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Lighting the Mahabodhi


By  Shyamal Sinha
Dzongsar Jamyang Khyentse Rinpoche was born in eastern Bhutan in 1961 at a place called Khenpajong. At the age of seven he was recognized, by Sakya Trizin, as the third incarnation  of the founder of Khyentse lineage of Tibetan Buddhism.

Khyentse Foundation, founded by the renowned Bhutanese lama, filmmaker, and writer Dzongsar Jamyang Khyentse Rinpoche, has provided a one-year progress update on its ambitious project to illuminate the sacred Mahabodhi Temple in Bodh Gaya, India, with a state-of-the-art lighting system. The foundation has reported that full funding for the aspirational initiative has been achieved, voicing expectations that the project can be  completed on schedule and within budget, with a grand Light Offering Ceremony planned for October.

“In the past year we have offered to Buddhism’s most sacred shrine 3,000 meters of double-walled corrugated pipes, 400 energy-efficient LED lights, 100 meters of LED strip lights, 60 poles for post-top lights, 125 manholes and covers, and 16,000 meters of electrical cables and fire-retardant wires, for which we dug 2,500 meters of trenches,” the Khyentse Foundation announced. “All this and very much more adds up to a high-quality, state-of-the-art, ecologically sound new electrical and lighting system for the site where the Buddha attained enlightenment.” (Khyentse Foundation)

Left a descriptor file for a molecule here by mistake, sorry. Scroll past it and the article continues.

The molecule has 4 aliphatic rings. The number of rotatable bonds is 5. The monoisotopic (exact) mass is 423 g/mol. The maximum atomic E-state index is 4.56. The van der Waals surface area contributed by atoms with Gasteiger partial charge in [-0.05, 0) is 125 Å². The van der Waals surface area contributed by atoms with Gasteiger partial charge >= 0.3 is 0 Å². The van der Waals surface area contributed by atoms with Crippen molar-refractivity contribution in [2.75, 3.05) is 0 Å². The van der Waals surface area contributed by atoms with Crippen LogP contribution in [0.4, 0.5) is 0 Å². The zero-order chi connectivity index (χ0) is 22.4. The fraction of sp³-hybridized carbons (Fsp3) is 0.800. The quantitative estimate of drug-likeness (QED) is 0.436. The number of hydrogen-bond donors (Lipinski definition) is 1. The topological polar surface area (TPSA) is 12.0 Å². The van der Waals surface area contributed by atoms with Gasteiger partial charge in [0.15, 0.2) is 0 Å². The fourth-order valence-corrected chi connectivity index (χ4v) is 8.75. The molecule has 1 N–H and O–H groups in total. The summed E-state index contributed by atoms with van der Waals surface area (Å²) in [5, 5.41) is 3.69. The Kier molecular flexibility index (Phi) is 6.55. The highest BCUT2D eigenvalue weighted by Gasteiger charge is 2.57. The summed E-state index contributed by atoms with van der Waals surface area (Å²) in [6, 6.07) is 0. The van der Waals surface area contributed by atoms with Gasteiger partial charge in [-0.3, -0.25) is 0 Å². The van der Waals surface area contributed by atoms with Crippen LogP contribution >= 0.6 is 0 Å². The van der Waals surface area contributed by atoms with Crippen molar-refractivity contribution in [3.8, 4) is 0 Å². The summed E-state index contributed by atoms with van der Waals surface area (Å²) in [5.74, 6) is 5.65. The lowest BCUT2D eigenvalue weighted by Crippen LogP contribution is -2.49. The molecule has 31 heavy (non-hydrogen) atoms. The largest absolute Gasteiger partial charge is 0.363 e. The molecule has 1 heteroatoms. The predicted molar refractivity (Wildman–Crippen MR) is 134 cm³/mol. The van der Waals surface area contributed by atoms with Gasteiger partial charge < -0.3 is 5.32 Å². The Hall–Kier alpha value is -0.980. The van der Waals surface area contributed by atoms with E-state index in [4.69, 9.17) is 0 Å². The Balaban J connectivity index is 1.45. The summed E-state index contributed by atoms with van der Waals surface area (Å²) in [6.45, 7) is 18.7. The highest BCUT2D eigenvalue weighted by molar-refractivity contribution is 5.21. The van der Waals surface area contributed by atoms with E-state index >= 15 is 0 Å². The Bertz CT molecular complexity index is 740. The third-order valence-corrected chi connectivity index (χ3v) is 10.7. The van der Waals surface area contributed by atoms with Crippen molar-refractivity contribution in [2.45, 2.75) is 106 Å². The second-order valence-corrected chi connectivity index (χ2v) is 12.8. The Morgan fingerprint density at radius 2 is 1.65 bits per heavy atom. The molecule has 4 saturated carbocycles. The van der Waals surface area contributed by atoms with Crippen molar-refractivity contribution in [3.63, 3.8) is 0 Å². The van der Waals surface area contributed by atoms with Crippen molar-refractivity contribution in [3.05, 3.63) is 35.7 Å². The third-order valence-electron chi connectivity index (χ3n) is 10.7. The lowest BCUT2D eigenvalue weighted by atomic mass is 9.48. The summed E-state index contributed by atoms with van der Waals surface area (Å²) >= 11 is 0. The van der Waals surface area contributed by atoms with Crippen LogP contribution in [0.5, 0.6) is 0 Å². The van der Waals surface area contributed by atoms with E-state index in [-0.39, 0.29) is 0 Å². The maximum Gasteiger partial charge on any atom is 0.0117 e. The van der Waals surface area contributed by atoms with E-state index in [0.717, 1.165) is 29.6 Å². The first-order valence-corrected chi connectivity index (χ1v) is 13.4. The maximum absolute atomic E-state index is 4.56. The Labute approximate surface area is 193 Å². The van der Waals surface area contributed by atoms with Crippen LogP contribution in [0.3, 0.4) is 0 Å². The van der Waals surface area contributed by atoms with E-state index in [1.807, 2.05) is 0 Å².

The project, dubbed “Lighting the Mahabodhi,” and undertaken with funding offered by Siddhartha’s Intent India with support from Khyentse Foundation and Vana Foundation, is perhaps the most ambitious Buddhist light-offering ever. The objective of the initiative is to overhaul the temple complex’s aged lighting and electrical systems to create what might be the largest and longest-lasting Buddhist light-offering in history. Dzongsar Khyentse Rinpoche proposed the initiative in 2015, and in 2017 received approval from the Bodh Gaya Temple Management Committee and the Gaya District Magistrate. The project was officially launched on 26 March last year.*

The Mahabodhi Temple, one of the most sacred of all pilgrimage sites for Buddhist practitioners, is a UNESCO World Heritage Site marking the place where the historical Buddha is said to have attained awakening. There are seven other sacred sites in Bodh Gaya, including the descendent of the original Bodhi tree beneath which the Buddha meditated.

Despite delays to the work at the temple complex due to the impact of the coronavirus pandemic, the foundation expressed confidence about completing the project within schedule.

“If everything goes well, a grand Light Offering Ceremony is planned for October in which we will offer the entire project, complete with brand new, world-class electrical infrastructure and 600 new lights illuminating every part of the temple complex, to the Bodhgaya Temple Management Committee, which runs the temple,” Khyentse Foundation stated. “We aspire that that the lights will symbolize a new way forward for the world—peaceful, harmonious, prosperous, and at one with nature.” (Khyentse Foundation)